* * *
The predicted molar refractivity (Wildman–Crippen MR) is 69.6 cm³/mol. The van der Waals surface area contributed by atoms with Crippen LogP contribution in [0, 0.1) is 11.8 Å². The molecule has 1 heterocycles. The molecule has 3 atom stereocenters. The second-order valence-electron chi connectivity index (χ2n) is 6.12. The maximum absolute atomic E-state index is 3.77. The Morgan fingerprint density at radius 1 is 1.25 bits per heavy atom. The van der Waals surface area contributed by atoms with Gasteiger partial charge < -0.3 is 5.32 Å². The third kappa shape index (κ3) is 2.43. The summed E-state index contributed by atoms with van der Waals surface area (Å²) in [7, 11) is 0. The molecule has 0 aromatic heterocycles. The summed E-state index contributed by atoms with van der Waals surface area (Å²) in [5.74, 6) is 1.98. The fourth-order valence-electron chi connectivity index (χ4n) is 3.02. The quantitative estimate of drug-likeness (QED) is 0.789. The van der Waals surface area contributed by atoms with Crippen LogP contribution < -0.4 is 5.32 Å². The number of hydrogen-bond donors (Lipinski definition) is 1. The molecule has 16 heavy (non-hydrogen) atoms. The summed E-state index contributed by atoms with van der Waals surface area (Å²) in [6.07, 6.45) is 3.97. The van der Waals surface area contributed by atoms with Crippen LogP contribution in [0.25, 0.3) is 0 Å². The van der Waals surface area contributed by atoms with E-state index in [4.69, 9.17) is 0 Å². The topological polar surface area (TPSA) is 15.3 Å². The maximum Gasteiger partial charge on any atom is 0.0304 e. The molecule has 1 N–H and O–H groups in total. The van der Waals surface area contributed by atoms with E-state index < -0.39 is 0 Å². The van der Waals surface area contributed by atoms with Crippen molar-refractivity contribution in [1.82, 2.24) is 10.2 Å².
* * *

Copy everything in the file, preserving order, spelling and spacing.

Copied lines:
The predicted molar refractivity (Wildman–Crippen MR) is 69.6 cm³/mol. The van der Waals surface area contributed by atoms with Crippen LogP contribution in [0, 0.1) is 11.8 Å². The molecule has 1 heterocycles. The molecule has 3 atom stereocenters. The second-order valence-electron chi connectivity index (χ2n) is 6.12. The maximum absolute atomic E-state index is 3.77. The Morgan fingerprint density at radius 1 is 1.25 bits per heavy atom. The van der Waals surface area contributed by atoms with Gasteiger partial charge < -0.3 is 5.32 Å². The third kappa shape index (κ3) is 2.43. The summed E-state index contributed by atoms with van der Waals surface area (Å²) in [7, 11) is 0. The molecule has 0 aromatic heterocycles. The summed E-state index contributed by atoms with van der Waals surface area (Å²) in [5.74, 6) is 1.98. The fourth-order valence-electron chi connectivity index (χ4n) is 3.02. The quantitative estimate of drug-likeness (QED) is 0.789. The van der Waals surface area contributed by atoms with Crippen LogP contribution < -0.4 is 5.32 Å². The number of hydrogen-bond donors (Lipinski definition) is 1. The molecule has 16 heavy (non-hydrogen) atoms. The summed E-state index contributed by atoms with van der Waals surface area (Å²) in [6.07, 6.45) is 3.97. The van der Waals surface area contributed by atoms with Crippen LogP contribution in [0.25, 0.3) is 0 Å². The van der Waals surface area contributed by atoms with E-state index in [4.69, 9.17) is 0 Å². The topological polar surface area (TPSA) is 15.3 Å². The maximum Gasteiger partial charge on any atom is 0.0304 e. The molecule has 1 N–H and O–H groups in total. The van der Waals surface area contributed by atoms with E-state index < -0.39 is 0 Å². The van der Waals surface area contributed by atoms with Crippen molar-refractivity contribution in [1.82, 2.24) is 10.2 Å².